Mountaintop removal mining is an extremely destructive form of surface mining that primarily occurs in the Appalachian Mountains of the eastern United States in which large quantities of overburden (soil, rock, and vegetation) are removed by blasting with explosives and heavy machinery to expose the underlying coal seam. The overburden is then dumped into valleys, and the mountain undergoes extreme topographic change, taking on a “decapitated” or “moonscape” appearance. Mountaintop removal mining is a controversial issue, frequently being denounced for its destructiveness by local residents and environmentalists, as well as people from all over the United States- and the world- who view this method of mining as an extreme example of mining companies’ thirst for coal no matter what the cost. Mountaintop removal mining, like other forms of surface mining, is the direct cause of many problems from flooding to the destruction of ecosystems and damage to homes. As in other methods of surface mining, on-site storage of the toxic by-products of coal processing in slurry ponds has proven to be an extreme hazard to communities, as the structures are largely unregulated and have been known to break, flooding towns with sludge and killing wildlife.
Prior to mountaintop removal operations, large areas of the mountain(s) are completely deforested in preparation for blasting. These forested areas are frequently rich with rare and endangered wildlife, and the destruction of their habitats is a threat to their existence. The rich vegetation that was once part of the mountain also plays a pivotal role in absorbing rainfall, and without the vegetation, dangerous flooding occurs. Flooding directly related to mountaintop removal operations has wiped out entire towns and killed numerous people in Appalachia.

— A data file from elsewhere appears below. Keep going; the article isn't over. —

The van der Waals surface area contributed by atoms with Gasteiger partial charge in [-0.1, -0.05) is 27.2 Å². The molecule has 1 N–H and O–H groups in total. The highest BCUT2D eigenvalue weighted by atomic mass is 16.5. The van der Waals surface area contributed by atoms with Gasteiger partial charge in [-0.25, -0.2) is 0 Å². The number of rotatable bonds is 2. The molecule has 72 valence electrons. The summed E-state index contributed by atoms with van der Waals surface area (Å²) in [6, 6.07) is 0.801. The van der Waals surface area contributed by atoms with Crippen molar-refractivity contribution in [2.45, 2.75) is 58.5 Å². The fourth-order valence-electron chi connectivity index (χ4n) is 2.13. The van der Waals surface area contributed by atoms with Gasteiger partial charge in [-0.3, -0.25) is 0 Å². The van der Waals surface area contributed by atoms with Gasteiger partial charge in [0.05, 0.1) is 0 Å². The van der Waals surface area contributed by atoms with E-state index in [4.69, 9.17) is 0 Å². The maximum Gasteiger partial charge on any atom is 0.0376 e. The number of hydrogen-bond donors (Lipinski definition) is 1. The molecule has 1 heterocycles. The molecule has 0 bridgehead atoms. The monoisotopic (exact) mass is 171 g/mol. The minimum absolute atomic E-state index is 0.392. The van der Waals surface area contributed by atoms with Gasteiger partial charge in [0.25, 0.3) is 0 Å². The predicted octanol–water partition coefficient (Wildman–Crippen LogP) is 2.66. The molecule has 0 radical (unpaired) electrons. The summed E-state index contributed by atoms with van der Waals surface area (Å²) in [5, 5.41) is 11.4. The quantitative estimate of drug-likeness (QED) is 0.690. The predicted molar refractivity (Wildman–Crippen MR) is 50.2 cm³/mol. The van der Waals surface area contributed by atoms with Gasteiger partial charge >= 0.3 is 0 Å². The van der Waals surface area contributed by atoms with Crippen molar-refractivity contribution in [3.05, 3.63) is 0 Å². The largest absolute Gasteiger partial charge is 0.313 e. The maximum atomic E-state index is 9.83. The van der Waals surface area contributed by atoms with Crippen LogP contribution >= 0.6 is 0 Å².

Once the area is cleared, blasting operations begin to break up overlying rock. Blasting operations are loud and dangerous (see: blasting), as pieces of rock (called “flyrock”) are sometimes thrown long distances, damaging property and occasionally causing injury or death. Blasting also causes ground vibrations that shake nearby houses and can cause cracks in structures and wells. Once the rock is broken up, it, along with the cleared vegetation and topsoil, is dumped into the valleys below clogging up streams and causes flooding. This “tampering” with the natural flow of streams also leads to the disruption of ecosystems and habitats in Appalachia, a recognized “hotspot for rarity and richness” (NatureServe).
The on-site, unregulated storage of the highly toxic “sludge”, a by-product of coal processing, sometimes proves to be the most hazardous of all. The lack of regulation of the structures means that engineering flaws frequently go unnoticed, sometimes with particularly disastrous results. On several occasions these ponds have ruptured, flooding entire towns, killing or injuring hundreds of people and destroying homes, and wiping out all aquatic life in thousands of miles of streams (Wikipedia: Coal Slurry).
Many of Citizens Coal Council member groups throughout Appalachia are working to bring the issue of mountaintop removal to national attention, as well as lobbying political figures to improve regulations on all facets of mountaintop removal mining. Our ultimate goal is for this very destructive mining method to be phased out entirely, to bring a better quality of life to the residents of Appalachia and to protect the delicate ecosystems that thrive in one of the most ecologically diverse areas of the planet.